Peter Corroon, former Salt Lake County mayor and current chairman of the state Democratic Party, said he would like to see a shift in voter participation and some real reforms installed to prevent “more of the same” in the future.
“Hopefully our state Legislature will put into place some checks to the wild west campaign finance we have now where there really are no rules,” Corroon said. “And I hope it sends a message that we need a two-party system with checks and balances, and that our citizens need to be more involved in elections.”
Charles Stormont — the Democrat running against Republican Sean Reyes, who was appointed as Utah’s AG after Swallow resigned — hopes the arrests spur structural reform within the state AG’s office, where he has served as an assistant AG for the past six years.
“We need to remove the isolation of attorneys in the office, and create an environment where collaboration is the norm so that no public servant can ever be subjected to intimidation by anyone,” Stormont said. “One of the problems we’ve heard about over the past many months is that many people had concerns but nowhere to turn — and we need to change that.”
In a statement Tuesday, AG Reyes said that since his appointment last December, his new executive team and many respected leaders throughout the office “have worked unceasingly to create a culture change and restore public trust.”
Kirk Jowers, who directs the University of Utah’s Hinckley Institute of Politics, also oversaw former Gov. Jon Huntsman Jr.’s Commission on Strengthening Utah’s Democracy.
“I think that campaign finance and ethics reform should get more attention because of this,” Jowers said, noting “the world has changed since the commission made its findings on campaign finance.”
Utah law permits unlimited individual and corporate contributions to candidates, and when it comes to the Attorney General’s office, that sets the stage for “almost impossible choices,” Jowers said.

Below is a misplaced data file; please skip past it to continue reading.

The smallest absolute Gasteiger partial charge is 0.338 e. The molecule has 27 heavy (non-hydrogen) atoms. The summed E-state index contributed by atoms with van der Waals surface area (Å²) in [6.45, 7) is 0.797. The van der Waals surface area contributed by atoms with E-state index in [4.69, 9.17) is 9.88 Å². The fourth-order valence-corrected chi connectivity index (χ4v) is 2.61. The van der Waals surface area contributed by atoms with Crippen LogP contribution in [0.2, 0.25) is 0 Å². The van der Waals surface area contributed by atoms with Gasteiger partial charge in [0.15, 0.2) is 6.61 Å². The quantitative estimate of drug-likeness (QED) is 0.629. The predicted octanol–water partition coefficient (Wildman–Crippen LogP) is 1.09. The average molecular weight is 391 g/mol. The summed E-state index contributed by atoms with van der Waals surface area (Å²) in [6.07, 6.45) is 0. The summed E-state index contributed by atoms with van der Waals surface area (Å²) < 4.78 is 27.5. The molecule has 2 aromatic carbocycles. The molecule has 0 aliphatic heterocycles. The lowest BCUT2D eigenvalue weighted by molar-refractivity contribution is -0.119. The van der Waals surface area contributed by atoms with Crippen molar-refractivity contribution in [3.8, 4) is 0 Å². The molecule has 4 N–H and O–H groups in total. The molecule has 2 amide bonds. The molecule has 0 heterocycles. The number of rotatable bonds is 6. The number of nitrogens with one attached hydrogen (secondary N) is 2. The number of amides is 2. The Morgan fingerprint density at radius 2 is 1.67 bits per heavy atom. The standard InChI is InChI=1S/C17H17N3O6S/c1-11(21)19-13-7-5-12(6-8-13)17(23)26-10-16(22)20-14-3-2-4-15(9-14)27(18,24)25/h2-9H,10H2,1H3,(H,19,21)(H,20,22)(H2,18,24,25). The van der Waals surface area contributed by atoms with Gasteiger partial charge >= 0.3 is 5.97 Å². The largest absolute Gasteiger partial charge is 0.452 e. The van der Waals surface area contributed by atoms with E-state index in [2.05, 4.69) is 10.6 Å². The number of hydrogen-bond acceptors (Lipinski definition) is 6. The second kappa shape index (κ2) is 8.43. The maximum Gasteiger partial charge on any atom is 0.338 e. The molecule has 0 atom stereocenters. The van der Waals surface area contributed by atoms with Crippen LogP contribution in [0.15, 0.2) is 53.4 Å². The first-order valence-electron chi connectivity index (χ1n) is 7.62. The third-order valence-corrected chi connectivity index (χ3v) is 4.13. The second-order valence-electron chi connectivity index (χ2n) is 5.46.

“This isn’t an office like House or Senate where people give (to a candidate) because of love of country or policy,” Jowers said. “It’s an office where people give because they’ll need favors from that office.”
While few would question a $5,000 gift having much influence on a legal decision, a $100,000 contribution sends an entirely different signal, Jowers added.
“I’ve always told elected officials that this (reform) is more for them than anyone else,” Jowers said, recommending that they eliminate the gray area and could then learn to thrive within transparent and clear rules.
If anything, Tuesday’s arrests will remind elected officials “why they got into office and why it’s necessary to maintain the highest standards and to make themselves beyond reproach in serving the public,“ said Carol McNamara, director of Weber State University’s Olene S. Walker Institute of Politics and Public Service,
But Republicans could prove to be the most zealous in distancing themselves from the behaviors in question.
“Most care about their reputations,” McNamara added, “and when a fellow Republican seems to undermine the party, I think they’re the ones who are most betrayed by it.”
Contact reporter Cathy McKitrick at 801-625-4214 or email@example.com. Follow her on Twitter at @catmck.